“This is a community in all kinds of ways,” insisted Roberts, whose husband was a pundit, whose parents both served in Congress, and whose brother is a high-powered corporate lobbyist. “When something happens everybody gathers around. . . . It’s a community of good people involved in a worthwhile pursuit. We think being a worthwhile public servant or journalist matters.”
Well, never mind. George W. Bush has decided that Scooter Libby’s lies to a Washington grand jury do not merit a single day of jail time—despite the fact that a Republican-appointed special prosecutor recommended it and a Republican-appointed judge demanded it. And all of a sudden lying is just fine with Washington’s “Powers that Be.”
New York Times neo-con David Brooks is thrilled that the“farce” of the Libby case has finally allowed “justice” to “rear its head.” National Review’s Mark Levin explains that “The way I see it, Lewis Libby was about to become a political prisoner and the president prevented that.” (Ironically Levin’s previous post linked to a story about the conviction of a Democratic senator’s son and remarked that “I assume he’ll serve at least as long as Paris Hilton.’)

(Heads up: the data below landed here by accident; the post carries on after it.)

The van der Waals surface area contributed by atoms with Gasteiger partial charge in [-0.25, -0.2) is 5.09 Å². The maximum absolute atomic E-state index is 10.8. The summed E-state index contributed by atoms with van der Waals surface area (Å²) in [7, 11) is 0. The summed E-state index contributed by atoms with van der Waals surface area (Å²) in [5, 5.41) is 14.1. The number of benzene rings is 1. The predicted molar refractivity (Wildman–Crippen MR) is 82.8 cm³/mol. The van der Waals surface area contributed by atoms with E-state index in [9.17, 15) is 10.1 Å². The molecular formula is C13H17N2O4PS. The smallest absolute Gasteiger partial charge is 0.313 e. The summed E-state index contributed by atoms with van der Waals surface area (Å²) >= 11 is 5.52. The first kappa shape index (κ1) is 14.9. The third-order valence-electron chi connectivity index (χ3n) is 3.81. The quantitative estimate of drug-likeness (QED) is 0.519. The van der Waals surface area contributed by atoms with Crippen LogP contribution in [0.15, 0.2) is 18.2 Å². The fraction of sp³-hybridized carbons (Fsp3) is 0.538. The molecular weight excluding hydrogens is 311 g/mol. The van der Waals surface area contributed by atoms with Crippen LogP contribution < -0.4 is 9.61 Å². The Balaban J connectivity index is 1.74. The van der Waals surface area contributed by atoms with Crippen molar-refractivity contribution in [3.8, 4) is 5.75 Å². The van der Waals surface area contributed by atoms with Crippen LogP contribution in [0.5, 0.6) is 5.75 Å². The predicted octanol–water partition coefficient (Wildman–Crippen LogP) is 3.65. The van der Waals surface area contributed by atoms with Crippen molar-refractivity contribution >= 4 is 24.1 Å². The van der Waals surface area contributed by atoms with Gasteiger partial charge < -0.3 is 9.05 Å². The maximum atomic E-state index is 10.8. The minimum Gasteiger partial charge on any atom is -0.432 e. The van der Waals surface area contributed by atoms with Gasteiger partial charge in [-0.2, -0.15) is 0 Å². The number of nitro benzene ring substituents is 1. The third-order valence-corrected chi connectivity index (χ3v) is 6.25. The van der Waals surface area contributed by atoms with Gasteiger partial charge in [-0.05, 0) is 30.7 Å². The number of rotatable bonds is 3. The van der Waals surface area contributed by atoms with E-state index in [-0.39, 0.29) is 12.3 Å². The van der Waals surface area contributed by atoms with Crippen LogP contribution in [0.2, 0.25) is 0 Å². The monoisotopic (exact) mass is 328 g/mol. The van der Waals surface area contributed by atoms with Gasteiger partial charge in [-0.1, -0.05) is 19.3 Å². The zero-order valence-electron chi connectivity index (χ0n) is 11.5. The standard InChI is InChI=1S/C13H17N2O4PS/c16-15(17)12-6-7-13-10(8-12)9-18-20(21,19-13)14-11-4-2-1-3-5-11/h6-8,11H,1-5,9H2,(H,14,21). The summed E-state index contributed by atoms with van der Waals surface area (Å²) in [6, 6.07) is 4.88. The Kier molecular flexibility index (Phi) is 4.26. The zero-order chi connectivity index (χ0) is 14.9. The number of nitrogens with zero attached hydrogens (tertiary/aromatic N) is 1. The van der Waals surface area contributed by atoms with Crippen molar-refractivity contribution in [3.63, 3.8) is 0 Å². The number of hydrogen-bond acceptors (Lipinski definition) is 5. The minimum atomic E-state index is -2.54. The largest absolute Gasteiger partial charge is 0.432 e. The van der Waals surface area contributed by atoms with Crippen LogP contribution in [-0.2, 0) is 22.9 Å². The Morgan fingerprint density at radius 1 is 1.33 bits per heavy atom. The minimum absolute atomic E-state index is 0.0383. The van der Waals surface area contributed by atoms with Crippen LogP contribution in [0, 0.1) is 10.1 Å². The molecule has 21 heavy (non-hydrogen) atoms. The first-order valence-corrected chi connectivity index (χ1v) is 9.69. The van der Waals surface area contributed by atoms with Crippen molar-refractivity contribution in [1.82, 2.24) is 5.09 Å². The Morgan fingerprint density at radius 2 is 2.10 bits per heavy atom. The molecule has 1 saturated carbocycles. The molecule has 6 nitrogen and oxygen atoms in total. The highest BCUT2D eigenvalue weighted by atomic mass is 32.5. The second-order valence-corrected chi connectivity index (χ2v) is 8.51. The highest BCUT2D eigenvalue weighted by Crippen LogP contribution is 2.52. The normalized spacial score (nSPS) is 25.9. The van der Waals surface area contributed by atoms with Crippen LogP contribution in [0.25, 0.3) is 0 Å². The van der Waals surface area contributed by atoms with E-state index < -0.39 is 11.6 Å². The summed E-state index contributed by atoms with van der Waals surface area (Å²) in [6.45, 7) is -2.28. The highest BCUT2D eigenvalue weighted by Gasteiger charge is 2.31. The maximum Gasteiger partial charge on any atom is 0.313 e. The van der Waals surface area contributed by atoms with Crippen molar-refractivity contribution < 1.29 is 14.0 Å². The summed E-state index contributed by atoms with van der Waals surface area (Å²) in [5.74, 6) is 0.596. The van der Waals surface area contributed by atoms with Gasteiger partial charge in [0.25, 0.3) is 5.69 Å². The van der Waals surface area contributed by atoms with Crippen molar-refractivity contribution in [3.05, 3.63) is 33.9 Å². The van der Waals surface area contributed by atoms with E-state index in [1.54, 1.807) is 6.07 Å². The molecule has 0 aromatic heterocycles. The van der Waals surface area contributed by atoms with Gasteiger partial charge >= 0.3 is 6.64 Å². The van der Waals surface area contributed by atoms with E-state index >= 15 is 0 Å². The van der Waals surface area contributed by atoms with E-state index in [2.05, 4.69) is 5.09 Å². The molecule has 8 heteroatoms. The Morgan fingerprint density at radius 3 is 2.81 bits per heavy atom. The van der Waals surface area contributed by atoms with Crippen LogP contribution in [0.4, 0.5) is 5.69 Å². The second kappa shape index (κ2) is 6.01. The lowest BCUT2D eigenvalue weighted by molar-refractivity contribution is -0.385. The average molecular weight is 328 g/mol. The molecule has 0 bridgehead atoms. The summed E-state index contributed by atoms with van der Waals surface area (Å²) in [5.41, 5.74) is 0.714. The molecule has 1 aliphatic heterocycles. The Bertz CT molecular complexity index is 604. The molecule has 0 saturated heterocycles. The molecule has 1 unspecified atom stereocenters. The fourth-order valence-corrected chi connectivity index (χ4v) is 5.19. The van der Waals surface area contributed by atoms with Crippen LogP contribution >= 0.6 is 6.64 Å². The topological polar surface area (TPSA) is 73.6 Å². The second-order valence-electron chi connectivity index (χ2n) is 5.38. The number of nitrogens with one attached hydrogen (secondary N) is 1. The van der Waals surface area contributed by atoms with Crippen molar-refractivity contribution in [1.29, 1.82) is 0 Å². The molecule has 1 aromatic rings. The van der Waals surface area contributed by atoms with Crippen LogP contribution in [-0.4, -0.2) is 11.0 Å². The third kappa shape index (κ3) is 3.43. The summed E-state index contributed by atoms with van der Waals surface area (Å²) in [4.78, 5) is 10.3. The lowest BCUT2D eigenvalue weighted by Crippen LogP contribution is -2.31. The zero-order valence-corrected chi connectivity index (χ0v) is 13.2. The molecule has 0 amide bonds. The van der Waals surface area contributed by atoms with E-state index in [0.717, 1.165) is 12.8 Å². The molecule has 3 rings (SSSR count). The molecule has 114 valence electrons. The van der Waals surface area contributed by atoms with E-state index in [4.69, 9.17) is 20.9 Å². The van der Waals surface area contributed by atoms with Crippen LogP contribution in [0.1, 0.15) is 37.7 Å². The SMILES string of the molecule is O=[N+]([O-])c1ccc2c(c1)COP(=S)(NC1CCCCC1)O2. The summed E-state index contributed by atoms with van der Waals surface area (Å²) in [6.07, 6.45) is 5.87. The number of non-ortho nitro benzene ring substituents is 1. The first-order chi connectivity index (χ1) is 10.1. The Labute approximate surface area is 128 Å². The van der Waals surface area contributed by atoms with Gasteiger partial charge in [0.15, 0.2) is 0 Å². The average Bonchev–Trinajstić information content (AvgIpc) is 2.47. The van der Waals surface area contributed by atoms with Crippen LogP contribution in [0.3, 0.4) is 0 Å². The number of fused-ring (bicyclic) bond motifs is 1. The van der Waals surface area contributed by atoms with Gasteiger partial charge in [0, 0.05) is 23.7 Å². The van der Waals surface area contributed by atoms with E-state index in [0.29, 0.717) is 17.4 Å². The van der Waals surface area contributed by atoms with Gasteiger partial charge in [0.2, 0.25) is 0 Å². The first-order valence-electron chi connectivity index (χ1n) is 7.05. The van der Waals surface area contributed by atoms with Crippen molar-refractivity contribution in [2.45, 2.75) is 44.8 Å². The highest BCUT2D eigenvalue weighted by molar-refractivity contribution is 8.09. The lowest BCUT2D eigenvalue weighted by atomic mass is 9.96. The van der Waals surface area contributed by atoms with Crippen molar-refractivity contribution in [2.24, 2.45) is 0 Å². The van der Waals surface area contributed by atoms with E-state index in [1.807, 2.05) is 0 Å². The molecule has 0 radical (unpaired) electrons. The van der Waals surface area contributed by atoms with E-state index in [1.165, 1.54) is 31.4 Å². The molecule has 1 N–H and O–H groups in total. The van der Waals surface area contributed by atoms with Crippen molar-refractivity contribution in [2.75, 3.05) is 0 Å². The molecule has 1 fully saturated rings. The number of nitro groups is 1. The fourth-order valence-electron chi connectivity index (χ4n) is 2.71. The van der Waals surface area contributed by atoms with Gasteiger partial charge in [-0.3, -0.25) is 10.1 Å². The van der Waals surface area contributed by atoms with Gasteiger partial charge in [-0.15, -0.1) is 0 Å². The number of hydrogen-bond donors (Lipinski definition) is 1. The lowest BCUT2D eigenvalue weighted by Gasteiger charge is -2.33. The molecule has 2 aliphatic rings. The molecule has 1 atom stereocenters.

Yet The Wall Street Journal’s editorial page leads the charge for a full pardon, complaining: “[B]y failing to issue a full pardon, Mr. Bush is evading responsibility for the role his administration played in letting the Plame affair build into fiasco and, ultimately, this personal tragedy.” Martin Peretz, writing on his TNR blog, criticizes those “who cannot bear the thought that this president has used his clear and not at all questionable constitutional power to commute the sentence of or pardon anyone sentenced by a federal court,” and calls the entire case “foul.”